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October 23, 2013 Articles

Book Review: Gospel Justice

A successful lawyer gives up everything to fight for access to justice.

By Jonathan J. Tofilon

Bruce D. Strom
Gospel Justice: Joining Together to Provide Help & Hope for Those Oppressed by Legal Injustice
Moody Publishers

In his new book, Gospel Justice, Bruce Strom seeks to explain why a successful attorney would abandon his law practice to provide access to justice for the poor, and, in the process, join the ranks of the poor himself. “I was poor and I felt poor” he writes, as overnight Strom went from the top of the legal world as a highly sought attorney to what he perceived to be the bottom as an invisible poverty lawyer. Throughout his book, Strom is coming to terms with this life-changing decision, dispelling his own doubts, and lamenting his own misgivings about the poor as he recounts the defining experiences that jolted him out of apathy. Today, as a lawyer who has spent countless hours investing in the poor and wrestling with the thieves and complex systems that oppress them, Strom’s own experiences are more than able to perform the book’s heavy lifting. The pages of Gospel Justice are overflowing with compelling and eye-opening accounts of how lawyers can increase justice by spending themselves on behalf of the poor.

The meaning of the phrase “gospel justice” is fleshed out throughout the book and serves as the book's ethical imperative. One of the most well-known and influential parables of Jesus, the Good Samaritan, provides both the ethical starting point and a structure for the book's chapters, as each of the parable’s characters are examined in turn. Even to those familiar with the parable, Strom’s exposition feels surprisingly appropriate, as he explains that the parable itself is an answer to the questioning of a lawyer regarding the scope of the lawyer’s duty to his fellow man. Similar to a modern-day law professor, the teacher does not respond to the lawyer’s questioning with black-letter law. Instead, the response is a story that challenges all of the lawyer’s assumptions.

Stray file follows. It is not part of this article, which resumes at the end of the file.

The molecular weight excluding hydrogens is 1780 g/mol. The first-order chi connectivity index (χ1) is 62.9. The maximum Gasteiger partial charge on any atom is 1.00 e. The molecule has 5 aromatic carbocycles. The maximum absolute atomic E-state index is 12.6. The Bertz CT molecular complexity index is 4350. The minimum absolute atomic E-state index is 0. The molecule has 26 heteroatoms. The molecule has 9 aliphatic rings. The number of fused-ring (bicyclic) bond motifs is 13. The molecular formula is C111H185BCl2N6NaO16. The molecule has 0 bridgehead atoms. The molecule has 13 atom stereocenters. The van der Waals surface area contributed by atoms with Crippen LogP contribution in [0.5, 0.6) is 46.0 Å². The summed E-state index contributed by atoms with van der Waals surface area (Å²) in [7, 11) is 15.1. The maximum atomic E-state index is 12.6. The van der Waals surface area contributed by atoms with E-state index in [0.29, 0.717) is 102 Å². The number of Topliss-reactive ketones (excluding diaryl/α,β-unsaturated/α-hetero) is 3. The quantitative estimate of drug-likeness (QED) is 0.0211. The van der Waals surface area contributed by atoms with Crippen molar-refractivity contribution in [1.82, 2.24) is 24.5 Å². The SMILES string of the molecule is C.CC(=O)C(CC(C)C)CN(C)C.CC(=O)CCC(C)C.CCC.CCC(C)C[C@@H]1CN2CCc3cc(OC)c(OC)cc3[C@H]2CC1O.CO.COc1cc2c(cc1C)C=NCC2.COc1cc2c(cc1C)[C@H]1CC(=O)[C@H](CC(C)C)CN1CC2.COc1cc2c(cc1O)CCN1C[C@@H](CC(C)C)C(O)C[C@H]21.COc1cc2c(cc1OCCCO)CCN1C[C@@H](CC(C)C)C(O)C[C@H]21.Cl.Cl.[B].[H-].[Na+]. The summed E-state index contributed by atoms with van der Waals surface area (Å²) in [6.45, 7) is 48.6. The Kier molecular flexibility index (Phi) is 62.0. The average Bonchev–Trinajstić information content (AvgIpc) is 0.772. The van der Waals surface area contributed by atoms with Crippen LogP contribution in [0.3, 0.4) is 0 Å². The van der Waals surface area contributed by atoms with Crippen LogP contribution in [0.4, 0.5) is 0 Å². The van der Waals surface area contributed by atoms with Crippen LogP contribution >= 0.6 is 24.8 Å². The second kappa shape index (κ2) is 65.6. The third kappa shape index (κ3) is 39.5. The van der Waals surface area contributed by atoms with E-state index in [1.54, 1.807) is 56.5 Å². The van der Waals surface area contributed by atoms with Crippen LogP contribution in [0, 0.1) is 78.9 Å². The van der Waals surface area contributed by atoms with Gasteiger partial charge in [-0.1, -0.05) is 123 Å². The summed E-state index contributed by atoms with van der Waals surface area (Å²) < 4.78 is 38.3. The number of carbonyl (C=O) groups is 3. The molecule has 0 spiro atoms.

Although the parable of the Good Samaritan is often touted as an aspirational example of compassion, Strom compellingly argues that this parable has a lot to teach about justice. After all, the injured man lying on the side of the road who is eventually helped by the Good Samaritan is not merely the victim of apathy or unfortunate circumstance; rather, the injured man is the victim of injustice. He has been beaten, robbed, and left for dead. In this light, Strom explains that those who refused to help the injured man are not simply failing to show compassion, they are ignoring injustice. And strikingly, the individuals in the parable who refuse to come to the aid of the injured man were uniquely qualified to do so, as they represented the legal and moral authorities of that day. Similarly, for us as attorneys, ignoring injustice not only violates our professional code of ethics, it has serious implications for our society.

Of the “injured man” in America, Strom writes “[i]n this country if you commit a crime, you can get an attorney. If you commit fraud, abuse, or illegal practices, you are entitled to a free lawyer. But if you are the victim of such oppression, you must fend for yourself.” For the one in six people in America who live at or below the federal poverty level, the cost of a private attorney is simply out of reach. At the same time, 4,300 people are turned away from legal services every day in the United States, simply because there isn’t enough help available. And many more don’t even realize there may be a legal solution to the problem they are facing. Unfortunately, the problem of ignoring the injured man has become a national crisis, as Strom relates that, according to a study done in 2010, the United States ranked last in the developed world for providing access to justice.